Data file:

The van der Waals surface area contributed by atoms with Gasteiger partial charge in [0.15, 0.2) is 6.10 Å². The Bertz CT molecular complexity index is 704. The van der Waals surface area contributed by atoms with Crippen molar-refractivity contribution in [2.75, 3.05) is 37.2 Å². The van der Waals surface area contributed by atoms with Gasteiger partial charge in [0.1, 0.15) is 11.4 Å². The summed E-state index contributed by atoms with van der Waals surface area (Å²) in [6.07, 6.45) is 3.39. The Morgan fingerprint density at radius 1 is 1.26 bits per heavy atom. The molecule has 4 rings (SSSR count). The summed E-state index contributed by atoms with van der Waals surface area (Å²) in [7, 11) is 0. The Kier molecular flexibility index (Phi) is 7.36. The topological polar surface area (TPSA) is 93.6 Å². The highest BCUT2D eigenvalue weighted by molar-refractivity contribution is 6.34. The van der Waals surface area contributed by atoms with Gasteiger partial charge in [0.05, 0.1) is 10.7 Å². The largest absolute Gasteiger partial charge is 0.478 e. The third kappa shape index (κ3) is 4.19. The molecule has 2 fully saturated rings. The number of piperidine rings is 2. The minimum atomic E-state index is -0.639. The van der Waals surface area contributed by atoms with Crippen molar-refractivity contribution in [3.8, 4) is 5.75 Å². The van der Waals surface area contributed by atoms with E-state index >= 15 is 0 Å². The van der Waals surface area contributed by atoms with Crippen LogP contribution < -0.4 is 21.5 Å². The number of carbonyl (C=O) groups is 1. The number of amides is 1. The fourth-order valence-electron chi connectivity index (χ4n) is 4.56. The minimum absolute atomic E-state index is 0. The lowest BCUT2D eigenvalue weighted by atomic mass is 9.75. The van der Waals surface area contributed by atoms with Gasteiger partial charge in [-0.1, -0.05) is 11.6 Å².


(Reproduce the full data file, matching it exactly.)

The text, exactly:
The van der Waals surface area contributed by atoms with Gasteiger partial charge in [0.15, 0.2) is 6.10 Å². The Bertz CT molecular complexity index is 704. The van der Waals surface area contributed by atoms with Crippen molar-refractivity contribution in [2.75, 3.05) is 37.2 Å². The van der Waals surface area contributed by atoms with Gasteiger partial charge in [0.1, 0.15) is 11.4 Å². The summed E-state index contributed by atoms with van der Waals surface area (Å²) in [6.07, 6.45) is 3.39. The Morgan fingerprint density at radius 1 is 1.26 bits per heavy atom. The molecule has 4 rings (SSSR count). The summed E-state index contributed by atoms with van der Waals surface area (Å²) in [7, 11) is 0. The Kier molecular flexibility index (Phi) is 7.36. The topological polar surface area (TPSA) is 93.6 Å². The highest BCUT2D eigenvalue weighted by molar-refractivity contribution is 6.34. The van der Waals surface area contributed by atoms with Gasteiger partial charge in [0.05, 0.1) is 10.7 Å². The largest absolute Gasteiger partial charge is 0.478 e. The third kappa shape index (κ3) is 4.19. The molecule has 2 fully saturated rings. The number of piperidine rings is 2. The minimum atomic E-state index is -0.639. The van der Waals surface area contributed by atoms with Crippen molar-refractivity contribution in [3.8, 4) is 5.75 Å². The van der Waals surface area contributed by atoms with E-state index >= 15 is 0 Å². The van der Waals surface area contributed by atoms with Crippen LogP contribution < -0.4 is 21.5 Å². The number of carbonyl (C=O) groups is 1. The number of amides is 1. The fourth-order valence-electron chi connectivity index (χ4n) is 4.56. The minimum absolute atomic E-state index is 0. The lowest BCUT2D eigenvalue weighted by atomic mass is 9.75. The van der Waals surface area contributed by atoms with Gasteiger partial charge in [-0.1, -0.05) is 11.6 Å².